How to Write a Great Data Analyst Resumé (With Examples)

What makes for a great data analytics resumé? Is there a specific layout to follow, and what skills should you highlight? Keep reading to find out.

Looking for a job as a data analyst? Exciting times! This fast-growing industry offers tonnes of career development opportunities—and it can pay pretty well, too. Of course, with all this and more going for it, the competition can be pretty stiff. So, as an aspiring (or job-seeking) data analyst, it’s essential to get your resumé right. To improve your chances of a job interview, your resumé should stand out while ticking all the requirements outlined in the job description.

Whether you’re new to data analytics or looking for your next challenge, this post covers everything you need to know to create a winning data analytics resumé. To make things as easy as possible, we’ll use plenty of examples to illustrate the best approach.

We’ll cover:

  1. What should you include in your data analyst resumé?
  2. A note on your name and contact details
  3. How to write a good introductory paragraph
  4. Top hard skills and tools for your data analytics resumé
  5. Main soft skills to highlight in your data analytics resumé
  6. Work experience and qualifications
  7. Listing other achievements and activities
  8. What’s the difference between entry-level data analyst resumés and senior data analyst resumés?
  9. Your final data analytics resumé checklist
  10. Summary

So: How do you write a great data analyst resumé? Let’s take a look.

1. What should you include in your data analyst resumé?

Data analytics jobs can cover a wide range of industries, from sports to healthcare, marketing, the sciences, and more—you can learn more about where a career in data analytics could take you in this guide. Despite this, data analytics resumés all ultimately serve the same purpose: To help hiring managers select who to invite for an interview.

A common statistic is that recruiters only spend 7 seconds looking at each resumé. Whether or not this estimate is accurate, one thing’s for sure: Recruiters are busy people. So make their job easier by following a standard resumé format.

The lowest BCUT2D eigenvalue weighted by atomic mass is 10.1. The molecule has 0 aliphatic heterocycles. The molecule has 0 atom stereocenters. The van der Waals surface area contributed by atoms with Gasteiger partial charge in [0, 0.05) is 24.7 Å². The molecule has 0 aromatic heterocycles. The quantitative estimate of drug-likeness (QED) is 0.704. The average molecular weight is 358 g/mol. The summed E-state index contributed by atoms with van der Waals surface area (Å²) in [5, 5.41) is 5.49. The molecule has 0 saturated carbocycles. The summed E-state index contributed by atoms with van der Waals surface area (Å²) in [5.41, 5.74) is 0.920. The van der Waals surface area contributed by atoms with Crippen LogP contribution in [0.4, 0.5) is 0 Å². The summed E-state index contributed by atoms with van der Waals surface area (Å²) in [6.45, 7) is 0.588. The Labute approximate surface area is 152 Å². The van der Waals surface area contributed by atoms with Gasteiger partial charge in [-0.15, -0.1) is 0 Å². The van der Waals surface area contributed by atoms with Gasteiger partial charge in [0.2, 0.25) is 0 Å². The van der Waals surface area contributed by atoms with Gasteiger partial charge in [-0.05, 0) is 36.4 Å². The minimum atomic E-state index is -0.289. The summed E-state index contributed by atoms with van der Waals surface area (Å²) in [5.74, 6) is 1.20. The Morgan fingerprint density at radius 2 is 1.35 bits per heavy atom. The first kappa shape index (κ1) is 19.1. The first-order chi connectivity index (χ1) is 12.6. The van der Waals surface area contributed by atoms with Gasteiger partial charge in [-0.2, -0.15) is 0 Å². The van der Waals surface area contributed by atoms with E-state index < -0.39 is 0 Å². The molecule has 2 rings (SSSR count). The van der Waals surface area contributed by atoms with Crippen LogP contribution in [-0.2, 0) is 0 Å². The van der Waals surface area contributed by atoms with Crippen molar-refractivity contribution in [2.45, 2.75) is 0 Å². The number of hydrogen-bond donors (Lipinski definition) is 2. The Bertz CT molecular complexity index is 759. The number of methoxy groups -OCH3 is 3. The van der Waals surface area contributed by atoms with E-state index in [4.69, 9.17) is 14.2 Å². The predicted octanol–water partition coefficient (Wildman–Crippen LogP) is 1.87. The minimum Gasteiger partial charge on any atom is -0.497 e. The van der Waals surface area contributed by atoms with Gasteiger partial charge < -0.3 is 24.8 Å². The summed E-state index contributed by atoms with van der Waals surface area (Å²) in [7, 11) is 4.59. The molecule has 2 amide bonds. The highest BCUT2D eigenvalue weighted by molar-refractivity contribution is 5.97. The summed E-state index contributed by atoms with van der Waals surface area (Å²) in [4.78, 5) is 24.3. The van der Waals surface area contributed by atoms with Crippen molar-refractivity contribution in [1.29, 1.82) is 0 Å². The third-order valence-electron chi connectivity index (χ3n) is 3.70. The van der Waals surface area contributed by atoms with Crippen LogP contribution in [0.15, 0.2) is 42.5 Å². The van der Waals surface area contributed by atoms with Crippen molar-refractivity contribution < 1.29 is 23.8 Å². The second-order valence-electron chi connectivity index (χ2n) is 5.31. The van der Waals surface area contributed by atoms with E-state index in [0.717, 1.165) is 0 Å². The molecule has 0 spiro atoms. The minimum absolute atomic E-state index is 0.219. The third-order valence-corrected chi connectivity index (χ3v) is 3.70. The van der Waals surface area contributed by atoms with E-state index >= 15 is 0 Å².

Data analytics resumés (like any other) should be no more than one page. If yours is longer, you should aim to cut it down (there are exceptions, but we cover these in section eight). In general, though, you should include the following on your data analytics resumé:

  • Name and contact details
  • Introductory paragraph
  • Tools, languages, and skills (this includes hard and soft skills)
  • Work experience and qualifications
  • Additional achievements and activities (optional)

In the following sections, we explore these in more detail, with examples.

Should you include a photograph and your date of birth on your resumé?

You want to stand out, right? What better way to do so than with a nice photograph of yourself? Wrong! If you’re tempted to include a headshot, check the local employment laws for your country or region first. Providing photos (and in some cases dates of birth) can breach equality guidelines. This means that including a picture may automatically disqualify you. This varies on a regional basis, though, so be sure to check before you hit send. However, if in doubt, don’t. With that covered, let’s get going…

2. Your data analyst resumé: Name and contact details

It might sound obvious, but when it comes to your name and contact details, keep things punchy. When you have a one page resumé, every line counts. Data analysts need to demonstrate excellent visual and communication skills, too, and this should be clear from the very start.

The only contact details you need to include on your resumé are your name, email address, and phone number. Avoid nicknames and don’t use your work email address (or that one you created in high school that you haven’t got round to changing yet!)

Good example:

Joanna Larkin – 202-555-0126 –

Bad example:

Jo-Jo Larkin – 202-555-0126 –